Dr. Wentz launched Gull Laboratories in September 1974 as a one-man operation. By June 1977, just over two and a half years later, several of his viral diagnostic assays were FDA-approved and ready for sale.
He decided to focus on the herpes viruses first, and developed assays for several of them. “Those were the first such products on the market,” he explains. “But the one that stole the show was the assay for the Epstein-Barr virus. The world-especially Europe-was waiting for that assay, and it made the company a tremendous success. Even though I had developed over 30 diagnostic tests, the Epstein-Barr virus assay was the one that I became known for in medical diagnostics. It was a test that nobody could duplicate, and to this day it remains the gold standard for diagnosing the virus.”
USANA Is Born
Some years later Dr. Wentz felt strongly that it was now time for him to throw himself completely into the fight against degenerative diseases. The fact that his own health seemed to be deteriorating under the stress and pressure of his work cemented his resolve. He sold the controlling interest in Gull Laboratories to a large German medical products firm for $21.7 million.
In 1992, armed with a unique depth of cell culture expertise, as well as a strong belief in the importance of cellular nutrition, Dr. Wentz created USANA and its now-famous family of nutritional products.
In a world of pharmaceutical and surgical “solutions” to cancer, heart problems, and other degenerative diseases, why did he choose nutrition as the weapon with which to confront the giant? “I became convinced that the single most effective thing we could do to prevent and even reverse degenerative disease was to give our bodies proper nutrition,” he explains. “To resolve the essential nutrient deficiencies of our modern diet and counteract the free radical damage from our toxic environment that is overwhelming our antioxidant defense systems.”
That same realization has come to many people based on many different levels of understanding. But Dr. Wentz’s insights into nutrition came from the most basic level of all: the individual human cell.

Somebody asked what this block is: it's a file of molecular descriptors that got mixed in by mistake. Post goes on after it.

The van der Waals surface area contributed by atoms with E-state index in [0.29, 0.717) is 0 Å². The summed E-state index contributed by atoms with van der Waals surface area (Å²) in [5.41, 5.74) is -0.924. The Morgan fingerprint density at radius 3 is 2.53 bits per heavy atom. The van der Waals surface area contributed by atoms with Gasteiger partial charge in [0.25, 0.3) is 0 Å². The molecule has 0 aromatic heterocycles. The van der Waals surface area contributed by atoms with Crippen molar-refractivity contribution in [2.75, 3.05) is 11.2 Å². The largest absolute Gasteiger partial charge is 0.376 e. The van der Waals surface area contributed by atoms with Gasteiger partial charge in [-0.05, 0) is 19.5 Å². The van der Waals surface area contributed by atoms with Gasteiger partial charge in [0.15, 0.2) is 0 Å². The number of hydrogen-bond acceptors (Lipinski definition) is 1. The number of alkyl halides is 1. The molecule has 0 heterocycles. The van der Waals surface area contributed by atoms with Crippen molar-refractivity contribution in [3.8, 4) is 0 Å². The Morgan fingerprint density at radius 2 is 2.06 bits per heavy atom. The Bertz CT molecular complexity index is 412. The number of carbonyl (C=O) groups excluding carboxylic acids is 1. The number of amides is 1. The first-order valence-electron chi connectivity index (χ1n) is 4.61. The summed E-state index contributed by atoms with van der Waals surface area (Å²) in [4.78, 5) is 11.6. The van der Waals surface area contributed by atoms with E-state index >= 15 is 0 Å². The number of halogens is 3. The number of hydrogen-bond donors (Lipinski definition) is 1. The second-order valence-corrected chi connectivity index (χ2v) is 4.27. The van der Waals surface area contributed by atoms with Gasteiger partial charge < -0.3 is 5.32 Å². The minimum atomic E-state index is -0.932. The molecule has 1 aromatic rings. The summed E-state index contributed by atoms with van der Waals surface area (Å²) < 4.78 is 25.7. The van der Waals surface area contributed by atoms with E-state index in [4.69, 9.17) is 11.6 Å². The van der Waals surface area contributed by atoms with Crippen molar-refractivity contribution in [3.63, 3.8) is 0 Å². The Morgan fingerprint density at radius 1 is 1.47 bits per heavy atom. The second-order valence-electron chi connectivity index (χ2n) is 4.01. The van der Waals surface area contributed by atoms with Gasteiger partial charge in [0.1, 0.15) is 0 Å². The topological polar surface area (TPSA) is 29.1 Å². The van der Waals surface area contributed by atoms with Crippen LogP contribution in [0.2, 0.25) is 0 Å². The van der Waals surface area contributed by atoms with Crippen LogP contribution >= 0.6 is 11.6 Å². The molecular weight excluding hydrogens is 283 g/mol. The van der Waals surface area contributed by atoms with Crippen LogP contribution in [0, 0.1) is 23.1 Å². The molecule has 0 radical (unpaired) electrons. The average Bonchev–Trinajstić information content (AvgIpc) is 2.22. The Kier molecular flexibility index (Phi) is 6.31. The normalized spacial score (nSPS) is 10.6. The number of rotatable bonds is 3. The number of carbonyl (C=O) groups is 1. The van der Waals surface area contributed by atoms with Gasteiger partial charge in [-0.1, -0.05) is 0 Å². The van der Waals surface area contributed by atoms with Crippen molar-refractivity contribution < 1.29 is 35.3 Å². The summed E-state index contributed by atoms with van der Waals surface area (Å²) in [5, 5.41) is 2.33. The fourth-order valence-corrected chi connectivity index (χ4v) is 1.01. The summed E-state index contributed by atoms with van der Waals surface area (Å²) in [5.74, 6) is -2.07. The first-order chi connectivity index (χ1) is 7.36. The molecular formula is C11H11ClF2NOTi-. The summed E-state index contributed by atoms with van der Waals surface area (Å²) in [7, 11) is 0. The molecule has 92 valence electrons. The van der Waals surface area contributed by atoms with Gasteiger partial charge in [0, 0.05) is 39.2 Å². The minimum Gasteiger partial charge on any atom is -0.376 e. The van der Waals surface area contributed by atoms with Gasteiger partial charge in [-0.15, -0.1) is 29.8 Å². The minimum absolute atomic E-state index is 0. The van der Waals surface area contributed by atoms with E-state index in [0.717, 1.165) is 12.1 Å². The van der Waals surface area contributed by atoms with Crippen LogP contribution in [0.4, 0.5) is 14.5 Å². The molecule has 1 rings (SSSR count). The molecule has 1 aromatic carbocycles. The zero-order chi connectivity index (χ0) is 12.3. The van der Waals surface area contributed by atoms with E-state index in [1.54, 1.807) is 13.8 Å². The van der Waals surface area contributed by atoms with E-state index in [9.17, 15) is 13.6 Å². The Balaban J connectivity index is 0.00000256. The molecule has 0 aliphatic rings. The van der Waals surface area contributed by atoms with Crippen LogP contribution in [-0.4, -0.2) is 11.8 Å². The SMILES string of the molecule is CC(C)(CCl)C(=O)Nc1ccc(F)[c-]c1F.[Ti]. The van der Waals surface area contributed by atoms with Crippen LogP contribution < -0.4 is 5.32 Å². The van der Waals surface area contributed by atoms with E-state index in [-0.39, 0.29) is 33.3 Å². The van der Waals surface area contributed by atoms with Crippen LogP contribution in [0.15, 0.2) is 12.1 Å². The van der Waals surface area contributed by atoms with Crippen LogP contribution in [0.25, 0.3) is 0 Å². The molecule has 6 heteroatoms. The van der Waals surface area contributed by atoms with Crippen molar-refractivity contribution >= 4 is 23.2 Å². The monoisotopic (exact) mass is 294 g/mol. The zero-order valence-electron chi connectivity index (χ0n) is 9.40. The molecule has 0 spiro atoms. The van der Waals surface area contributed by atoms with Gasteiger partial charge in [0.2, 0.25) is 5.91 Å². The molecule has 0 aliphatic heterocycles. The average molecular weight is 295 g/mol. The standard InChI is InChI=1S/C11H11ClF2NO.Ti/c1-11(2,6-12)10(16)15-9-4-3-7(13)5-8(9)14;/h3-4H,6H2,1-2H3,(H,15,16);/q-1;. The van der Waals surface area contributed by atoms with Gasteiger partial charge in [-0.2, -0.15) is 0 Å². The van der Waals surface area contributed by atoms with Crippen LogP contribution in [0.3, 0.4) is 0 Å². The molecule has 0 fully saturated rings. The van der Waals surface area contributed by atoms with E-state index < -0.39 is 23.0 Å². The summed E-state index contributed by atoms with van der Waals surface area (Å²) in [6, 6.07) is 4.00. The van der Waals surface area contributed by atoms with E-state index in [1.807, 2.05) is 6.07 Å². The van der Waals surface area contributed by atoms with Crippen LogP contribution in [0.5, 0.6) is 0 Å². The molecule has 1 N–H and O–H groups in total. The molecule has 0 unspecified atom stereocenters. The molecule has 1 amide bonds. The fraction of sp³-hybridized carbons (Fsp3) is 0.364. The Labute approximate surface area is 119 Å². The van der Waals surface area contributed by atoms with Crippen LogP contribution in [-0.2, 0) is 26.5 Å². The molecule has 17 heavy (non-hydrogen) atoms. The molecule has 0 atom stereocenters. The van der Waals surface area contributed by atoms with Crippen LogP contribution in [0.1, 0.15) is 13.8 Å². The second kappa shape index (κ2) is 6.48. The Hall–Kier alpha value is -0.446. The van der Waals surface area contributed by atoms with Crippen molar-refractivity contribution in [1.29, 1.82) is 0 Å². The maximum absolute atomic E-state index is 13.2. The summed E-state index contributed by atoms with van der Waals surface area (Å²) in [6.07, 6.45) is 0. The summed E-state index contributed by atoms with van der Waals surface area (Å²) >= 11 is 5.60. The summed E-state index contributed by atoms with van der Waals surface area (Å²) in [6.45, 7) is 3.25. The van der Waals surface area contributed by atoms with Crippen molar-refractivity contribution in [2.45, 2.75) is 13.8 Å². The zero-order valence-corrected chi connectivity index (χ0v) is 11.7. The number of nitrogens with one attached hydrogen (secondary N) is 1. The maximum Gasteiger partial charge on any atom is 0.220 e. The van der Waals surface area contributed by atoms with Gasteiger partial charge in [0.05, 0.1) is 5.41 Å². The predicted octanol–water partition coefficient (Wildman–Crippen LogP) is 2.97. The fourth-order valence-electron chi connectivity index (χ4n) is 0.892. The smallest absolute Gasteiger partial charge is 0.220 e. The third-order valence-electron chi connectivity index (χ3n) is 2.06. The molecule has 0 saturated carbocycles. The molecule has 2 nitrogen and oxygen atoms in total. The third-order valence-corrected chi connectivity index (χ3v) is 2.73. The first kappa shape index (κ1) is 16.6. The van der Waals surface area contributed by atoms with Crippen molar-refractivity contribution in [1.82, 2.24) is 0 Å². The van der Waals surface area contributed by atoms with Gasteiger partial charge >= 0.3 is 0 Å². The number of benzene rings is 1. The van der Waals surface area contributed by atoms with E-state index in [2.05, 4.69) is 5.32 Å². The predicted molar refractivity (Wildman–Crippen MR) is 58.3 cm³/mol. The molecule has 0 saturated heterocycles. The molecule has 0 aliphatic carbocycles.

“In order to develop the best viral assays for Gull, I had to develop the best viral antigens,” he states. “But viruses need host cells to reproduce. You can’t grow good viruses unless you can grow healthy, fully functioning cells. I found that by giving human cells proper nutrition, I could keep cells healthy indefinitely, with no evidence of degeneration or disease. Through nutrition, I could even restore health to damaged or degenerated cells.”
Dr. Wentz’s work in developing a refined nutritional system to keep laboratory cells healthy led him to a firm conviction: “The principles of good nutrition are universal. If we can “nutrient” the human body in a comprehensive way-on a daily basis-with the full spectrum of essential nutrients in the right forms, amounts, and in the proper balance, we can sustain long-term health and effectively avoid degenerative disease. Health, after all, must begin at the cellular level.”
Never has optimal nutrition been more critically important than in today’s society. “In fact,” he states, “the skyrocketing amounts of free radicals that are being generated from the toxins that we have created in this century-the synthetic chemicals, drugs, pollutants, stress, and so on-are overpowering our dietary sources and innate production of antioxidants. The body’s antioxidant systems cannot stop the chain-reaction of excessive free radical activity that barrages it day in and day out.
“That’s why we need better nutrition than our grandparents and our parents had. We need doses of natural, dietary antioxidants that are far larger than what the government has established as recommended daily amounts. We need supplements because our bodies require more of these nutrients than we could possibly get in our foods. When I introduced the USANA nutritionals, other medical and nutritional scientists told me I was extremist-they thought the megadose amounts in the formulas would be toxic. After just a few years, and seeing the results, those scientists now agree I was right.”